This is Part 2 in the “How Can I Teach Literacy Skills in PreK?” series. This one focuses on small group instruction for PreK literacy that complements the whole group instruction described in Part 1. These activities are designed to promote students’ understanding of the alphabetic principle (understanding that speech can be represented by print)Continue reading “How Can I Teach Literacy Skills in PreK? (Part 2: Small Group)”
Want to learn more about the Science of Reading? Learn evidence-aligned strategies for teaching foundational reading skills? How word recognition instruction looks in practice? We are holding a summer book club around one of the most comprehensive research to practice texts there is–CORE’s Teaching Reading Sourcebook–every Saturday in July. More info just released here: https://bit.ly/COREsummerbookstudysignup
In a recent discussion with Dr. Linnea Ehri, she wrote up and sent over a document with instructional guidelines that follow from her theory of orthographic mapping and research studies. She gave permission to share this with a wide audience of teachers and stakeholders in order to help increase understanding in the Science of Reading.
A phoneme is the smallest unit of sound in a word that makes a difference in the meaning. For example, the word shop has 3 phonemes, /sh/-/o/-/p/, and the word clipped has 5 phonemes, /k/-/l/-/i/-/p/-/t/. This blog post will help you figure out how to help a child begin to become aware of phonemes. PreviousContinue reading “How Do I Start Teaching Phonemic Awareness?”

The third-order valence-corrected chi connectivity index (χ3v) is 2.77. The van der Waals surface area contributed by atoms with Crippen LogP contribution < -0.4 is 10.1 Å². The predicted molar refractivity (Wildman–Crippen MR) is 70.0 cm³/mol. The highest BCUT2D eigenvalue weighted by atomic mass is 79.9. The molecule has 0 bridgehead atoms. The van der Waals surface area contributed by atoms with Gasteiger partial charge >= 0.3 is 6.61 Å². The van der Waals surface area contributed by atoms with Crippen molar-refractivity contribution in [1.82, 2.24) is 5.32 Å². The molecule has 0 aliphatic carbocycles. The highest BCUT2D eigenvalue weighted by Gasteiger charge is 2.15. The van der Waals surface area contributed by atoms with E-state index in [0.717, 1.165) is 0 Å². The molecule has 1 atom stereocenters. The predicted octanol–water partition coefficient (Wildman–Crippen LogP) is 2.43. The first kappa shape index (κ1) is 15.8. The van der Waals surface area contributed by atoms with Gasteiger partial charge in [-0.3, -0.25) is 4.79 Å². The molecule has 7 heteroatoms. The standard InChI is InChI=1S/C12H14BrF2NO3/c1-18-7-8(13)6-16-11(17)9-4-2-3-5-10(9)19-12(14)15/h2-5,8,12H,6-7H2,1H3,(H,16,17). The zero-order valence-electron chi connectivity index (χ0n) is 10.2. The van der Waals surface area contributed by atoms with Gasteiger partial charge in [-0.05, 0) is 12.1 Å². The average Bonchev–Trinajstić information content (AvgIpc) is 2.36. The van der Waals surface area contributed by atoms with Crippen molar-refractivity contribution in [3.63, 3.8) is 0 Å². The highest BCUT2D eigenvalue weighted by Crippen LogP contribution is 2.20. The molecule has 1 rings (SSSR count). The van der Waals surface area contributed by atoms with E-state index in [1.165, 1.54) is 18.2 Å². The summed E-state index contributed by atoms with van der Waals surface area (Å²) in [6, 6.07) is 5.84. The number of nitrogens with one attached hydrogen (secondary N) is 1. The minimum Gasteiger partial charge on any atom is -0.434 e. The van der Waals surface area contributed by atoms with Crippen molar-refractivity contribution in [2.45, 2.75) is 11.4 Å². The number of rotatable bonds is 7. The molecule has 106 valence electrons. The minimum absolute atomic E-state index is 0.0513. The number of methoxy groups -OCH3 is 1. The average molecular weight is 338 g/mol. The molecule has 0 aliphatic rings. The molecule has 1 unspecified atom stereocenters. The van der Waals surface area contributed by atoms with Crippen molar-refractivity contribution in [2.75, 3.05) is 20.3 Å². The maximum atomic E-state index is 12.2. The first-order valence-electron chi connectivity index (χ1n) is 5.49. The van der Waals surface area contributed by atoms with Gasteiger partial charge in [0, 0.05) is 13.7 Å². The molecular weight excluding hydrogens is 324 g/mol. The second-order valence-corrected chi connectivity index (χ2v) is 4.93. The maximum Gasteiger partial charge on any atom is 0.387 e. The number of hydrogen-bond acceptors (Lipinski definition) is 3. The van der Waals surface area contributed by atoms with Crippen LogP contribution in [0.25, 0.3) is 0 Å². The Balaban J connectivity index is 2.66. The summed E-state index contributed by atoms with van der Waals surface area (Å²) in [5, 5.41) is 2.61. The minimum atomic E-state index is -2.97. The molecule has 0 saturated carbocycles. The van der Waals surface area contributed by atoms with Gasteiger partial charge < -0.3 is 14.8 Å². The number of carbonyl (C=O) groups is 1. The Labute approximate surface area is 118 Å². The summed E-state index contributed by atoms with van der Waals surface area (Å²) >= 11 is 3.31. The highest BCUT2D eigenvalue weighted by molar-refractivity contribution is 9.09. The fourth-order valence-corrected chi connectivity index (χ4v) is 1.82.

Let’s continue with how the science of reading may look in a first grade classroom. The last post discussed phonemic awareness, phonics, spelling, and high-frequency word instruction in a whole group setting, as well as differentiated spelling instruction. In this post, I’ll discuss what small-group reading instruction, when informed by research, may look like inContinue reading “The Practicalities of Teaching in a First Grade Classroom: Part 2”